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Trump tells newspaper Obama aide might have broken the law

Amazingly, however, the American media is now generally quite uninterested in asking a similar question today, a question related to the revelation that President Barack Obama's national security advisor, Susan Rice (shown in center), asked for the "unmasking" of members of the Trump Transition Team who were surveilled by USA government intelligence.

Trump made the accusation in an interview with The New York Times and did not provide evidence.

"This Russian connection just keeps building, and every time it builds and expands, you have to wonder if Trump himself isn't anxious about what's swirling around under the covers", said MSNBC's Chris Matthews. "I think it's going to be the biggest story", Trump told The New York Times. For the next several days, instead of investigating the president's serious claim, they mocked, ridiculed and bashed the president. In an exclusive interview with MSNBC's Andrea Mitchell Monday, April 4, Rice flatly denied allegations she tried to "unmask" Trump campaign officials caught on surveillance by US intelligence services with ill intent.

"Absolutely false. The intelligence community, the director of the Federal Bureau of Investigation, has made that very clear", she said. "That's absolutely false." She added that she had nothing to do with leaking information about such intelligence collection, which has fueled the KremlinGate story and led to Michael Flynn, Trump's first national security adviser, to resign.

"So who's right - Trump and his allies, or Rice?"

Rice is responsible for unmasking the identities of multiple Trump presidential campaign and transition team officials caught up in intelligence data gathered by USA agencies, according to Eli Lake of Bloomberg, citing unnamed US officials. When Americans are swept up in surveillance of foreign officials by intelligence agencies, their identities are supposed to be obscured, but they can be revealed for national security reasons, and intelligence officials say it is a regular occurrence.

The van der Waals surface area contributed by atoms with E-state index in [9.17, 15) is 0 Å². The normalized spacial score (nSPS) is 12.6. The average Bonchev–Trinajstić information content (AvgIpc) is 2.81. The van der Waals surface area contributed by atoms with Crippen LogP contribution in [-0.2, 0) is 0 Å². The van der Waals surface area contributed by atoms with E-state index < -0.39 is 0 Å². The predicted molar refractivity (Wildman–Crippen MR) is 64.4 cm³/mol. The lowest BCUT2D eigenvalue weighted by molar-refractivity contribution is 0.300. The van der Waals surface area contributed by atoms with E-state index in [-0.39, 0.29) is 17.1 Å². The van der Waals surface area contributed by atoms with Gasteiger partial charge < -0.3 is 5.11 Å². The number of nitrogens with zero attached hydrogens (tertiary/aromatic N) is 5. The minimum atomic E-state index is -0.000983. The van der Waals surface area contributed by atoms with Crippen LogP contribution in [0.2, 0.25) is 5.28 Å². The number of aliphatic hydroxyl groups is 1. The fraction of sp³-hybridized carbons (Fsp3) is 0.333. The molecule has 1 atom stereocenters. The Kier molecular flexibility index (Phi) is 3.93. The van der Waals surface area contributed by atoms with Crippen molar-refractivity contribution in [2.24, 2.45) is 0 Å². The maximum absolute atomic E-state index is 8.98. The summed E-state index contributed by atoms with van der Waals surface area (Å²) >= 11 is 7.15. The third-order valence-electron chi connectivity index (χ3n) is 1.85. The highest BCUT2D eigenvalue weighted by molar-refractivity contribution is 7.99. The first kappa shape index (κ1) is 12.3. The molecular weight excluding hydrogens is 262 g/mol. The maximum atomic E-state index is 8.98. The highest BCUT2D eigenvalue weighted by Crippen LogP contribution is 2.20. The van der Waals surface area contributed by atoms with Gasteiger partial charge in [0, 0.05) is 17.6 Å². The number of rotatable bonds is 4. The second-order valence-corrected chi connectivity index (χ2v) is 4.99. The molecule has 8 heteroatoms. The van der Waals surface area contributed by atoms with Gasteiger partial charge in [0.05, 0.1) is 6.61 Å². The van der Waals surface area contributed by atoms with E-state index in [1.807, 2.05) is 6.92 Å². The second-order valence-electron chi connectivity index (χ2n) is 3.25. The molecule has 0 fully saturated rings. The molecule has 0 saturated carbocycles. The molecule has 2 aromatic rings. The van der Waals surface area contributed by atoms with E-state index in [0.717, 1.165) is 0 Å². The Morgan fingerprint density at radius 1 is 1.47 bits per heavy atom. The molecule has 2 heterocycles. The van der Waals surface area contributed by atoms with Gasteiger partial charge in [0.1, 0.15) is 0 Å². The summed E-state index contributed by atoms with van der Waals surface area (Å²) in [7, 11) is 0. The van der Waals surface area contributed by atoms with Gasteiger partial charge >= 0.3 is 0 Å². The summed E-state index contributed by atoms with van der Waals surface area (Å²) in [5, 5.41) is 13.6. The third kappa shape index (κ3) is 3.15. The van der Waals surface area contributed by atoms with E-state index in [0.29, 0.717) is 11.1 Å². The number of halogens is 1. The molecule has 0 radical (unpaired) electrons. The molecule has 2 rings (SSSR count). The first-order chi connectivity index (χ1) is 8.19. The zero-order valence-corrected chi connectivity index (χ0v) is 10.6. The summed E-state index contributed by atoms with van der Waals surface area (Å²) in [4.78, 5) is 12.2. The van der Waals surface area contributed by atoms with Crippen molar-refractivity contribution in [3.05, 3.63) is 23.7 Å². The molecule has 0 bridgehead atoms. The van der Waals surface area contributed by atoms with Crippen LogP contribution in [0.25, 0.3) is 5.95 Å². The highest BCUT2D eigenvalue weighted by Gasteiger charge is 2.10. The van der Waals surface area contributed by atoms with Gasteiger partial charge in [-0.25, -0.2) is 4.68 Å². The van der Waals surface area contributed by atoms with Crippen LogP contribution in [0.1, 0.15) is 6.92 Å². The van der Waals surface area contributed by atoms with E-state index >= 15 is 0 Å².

Flynn's identity in transcripts of surveilled calls would likely not have been masked because as the national security adviser-designate, he would have been considered a high-level official who would not given the presumption of privacy.

"This is information about their everyday lives", Rep. Peter King of NY, a member of the House Intelligence committee said.

"We know the president of the United States has no facts, no facts to back up his startling allegation that the former president of the United States, President Obama, wiretapped him at Trump Tower during the campaign", Cooper said on March 16. Eli Lake of Bloomberg reported the foreign officials being monitored were discussing "valuable political information" that required the identity of the people they were speaking to, or about, to be uncovered.

Nunes also said he confirmed that "additional names of Trump transition team members were unmasked". As Lake himself wrote: "The standard for senior officials to learn the names of US persons incidentally collected is that it must have some foreign intelligence value, a standard that can apply to nearly anything". According to Housley, "The names were part of incidental electronic surveillance of candidate and President-elect Trump and people close to him, including family members, for up to a year before he took office". She never got around to noting that Rice was saying something diametrically at odds to her prior statement on this very controversy.

Now, in a friendly interview with NBC's Andrea Mitchell, she denies unmasking anyone's identity "for any political purposes" - which basically confirms that her claim to know nothing about unmasking was far from true.

However, the probe into Russia's interference in the election is ongoing and the subject of two congressional investigations.

Well, Democrats have been desperately, hysterically even, seeking another Watergate since the shock surprise Trump election and now, it appears they may have found it.

The next day, over at ABC, Martha Raddatz pretended to interview White House Deputy Press Secretary Sarah Huckabee Sanders. There is no evidence she did anything illegal or illicit, as such requests are well within the purview of her previous position. He told the Times he would say more "at the right time". Nunes has since said he was unsure whether associates of Trump participated in the intercepted communications or whether those persons were simply mentioned or referred to by others.

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